Exercising regularly is one of the five healthy lifestyle factors that decrease risk of colorectal cancer.
Researchers from the German Institute of Human Nutrition Potsdam-Rehbrueck in Nuthetal - who examined data on hundreds of thousands of men and women - estimate that 22% of the men and 11% of the women who developed colorectal cancer would not have developed the disease if they had adopted all five of the healthy lifestyle behaviors.
They report their study in the journal BMC Medicine.
The five healthy lifestyle factors are: keeping to a healthy weight, not carrying a lot of fat around the belly, exercising regularly, not smoking, limiting alcohol intake and having a healthy diet.
A healthy diet is defined as one that is low in red and processed meat and rich in fruits, vegetables, nuts, seeds, yogurt and foods high in fiber.
'The healthier the lifestyle, the better'
Lead author Dr. Krasimira Aleksandrova, of the Institute's Department of Epidemiology, says:
"These data provide additional incentive to individuals, medical professionals and public health authorities to invest in healthy lifestyle initiatives. Each person can contribute a lot to avoid cancer, the more healthy lifestyle changes, the better."
Globally, colorectal cancer, also known as bowel cancer, is the second most common cancer in men and the third most common in women. Previous studies have found links between higher rates of this cancer and Western lifestyles. 55% of cases occur in developed nations such as those of North America and Western Europe.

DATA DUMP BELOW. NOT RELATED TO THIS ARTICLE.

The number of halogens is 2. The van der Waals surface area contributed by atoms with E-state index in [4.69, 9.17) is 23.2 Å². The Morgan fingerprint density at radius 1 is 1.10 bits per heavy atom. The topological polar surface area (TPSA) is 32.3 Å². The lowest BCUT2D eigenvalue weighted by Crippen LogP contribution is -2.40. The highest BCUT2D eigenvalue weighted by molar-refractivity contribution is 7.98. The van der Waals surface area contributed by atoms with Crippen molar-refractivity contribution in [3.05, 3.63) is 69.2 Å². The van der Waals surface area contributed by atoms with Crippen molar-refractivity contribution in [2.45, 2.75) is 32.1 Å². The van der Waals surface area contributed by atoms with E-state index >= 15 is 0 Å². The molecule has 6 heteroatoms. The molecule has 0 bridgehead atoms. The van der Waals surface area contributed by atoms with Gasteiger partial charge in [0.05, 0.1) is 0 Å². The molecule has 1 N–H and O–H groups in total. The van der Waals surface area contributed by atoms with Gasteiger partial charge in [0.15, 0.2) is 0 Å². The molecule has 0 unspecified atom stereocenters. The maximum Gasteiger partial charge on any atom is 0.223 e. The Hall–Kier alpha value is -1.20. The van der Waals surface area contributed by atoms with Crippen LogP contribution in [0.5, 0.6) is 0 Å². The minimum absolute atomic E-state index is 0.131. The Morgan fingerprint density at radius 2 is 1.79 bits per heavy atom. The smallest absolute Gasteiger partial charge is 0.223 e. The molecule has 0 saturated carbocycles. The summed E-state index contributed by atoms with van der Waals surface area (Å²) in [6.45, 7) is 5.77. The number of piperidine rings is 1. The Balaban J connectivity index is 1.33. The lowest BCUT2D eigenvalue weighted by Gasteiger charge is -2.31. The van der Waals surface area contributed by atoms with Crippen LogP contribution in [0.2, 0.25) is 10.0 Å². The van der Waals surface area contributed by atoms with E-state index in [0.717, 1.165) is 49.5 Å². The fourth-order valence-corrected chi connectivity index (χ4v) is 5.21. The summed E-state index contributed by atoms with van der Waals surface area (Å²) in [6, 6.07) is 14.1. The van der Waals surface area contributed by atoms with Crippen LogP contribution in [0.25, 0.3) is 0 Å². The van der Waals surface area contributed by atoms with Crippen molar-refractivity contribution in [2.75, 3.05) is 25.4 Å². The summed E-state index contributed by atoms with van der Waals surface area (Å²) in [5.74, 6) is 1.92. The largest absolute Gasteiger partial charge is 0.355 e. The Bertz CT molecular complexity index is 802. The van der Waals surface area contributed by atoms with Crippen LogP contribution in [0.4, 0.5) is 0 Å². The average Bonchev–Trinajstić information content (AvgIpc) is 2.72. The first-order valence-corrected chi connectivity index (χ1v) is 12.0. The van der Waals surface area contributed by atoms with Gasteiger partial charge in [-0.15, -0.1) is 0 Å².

But while many studies have found links between the individual five healthy lifestyle behaviors and incidence of colorectal cancer, this is the first large study to look at what their combined effect might be.
Dr. Aleksandrova and colleagues analyzed data on 347,237 men and women who took part in the European Prospective Investigation into Cancer and Nutrition (EPIC) study, which covered 10 European countries. Over 12 years of the study, 3,759 of the participants developed colorectal cancer.
Following all five healthy behaviors linked to lowest risk of colorectal cancer
The EPIC study recorded details of participants' lifestyles, allowing the team to analyze the data using a "healthy lifestyle index," which awarded one point to each participant for each of the five healthy behaviors. Thus, each participant in the study was assigned an index between 0 and 5, depending on how many of the healthy lifestyle behaviors they followed.
The researchers found the more healthy lifestyle factors participants adopted, the lower their risk of developing the disease. The ones who scored the maximum five points - that is, they followed all five of the healthy behaviors - had the lowest risk of developing colorectal cancer.
"Our data confirmed that with an increasing number of healthy lifestyle behaviors the risk that a person will have of developing bowel cancer decreases," says Dr. Aleksandrova.
She and her colleagues found that compared with people who followed only one of the healthy behaviors, those who followed two, three, four or all five had a 13%, 21%, 34% and 37% lower risk of developing colorectal cancer, respectively.
They also found a difference between men and women, as Dr. Aleksandrova explains:
"Estimates based on our study populations suggest that up to 22% of the cases in men and 11% of the cases in women would have been prevented if all five of the healthy lifestyle behaviors had been followed. Our results particularly demonstrate the potential for prevention in men who are at a higher risk of bowel cancer than women."
Despite progress in developing treatments for colorectal cancer, it remains one of the most deadly cancers worldwide. The main cause of death is spread of disease to other organs such as the liver and the lungs, so there is keen interest in finding ways to spot the disease earlier, before it gets to this stage.
Medical News Today recently learned of two new potential biomarkers for the early detection of colorectal cancer that may lead to swifter diagnosis of the disease.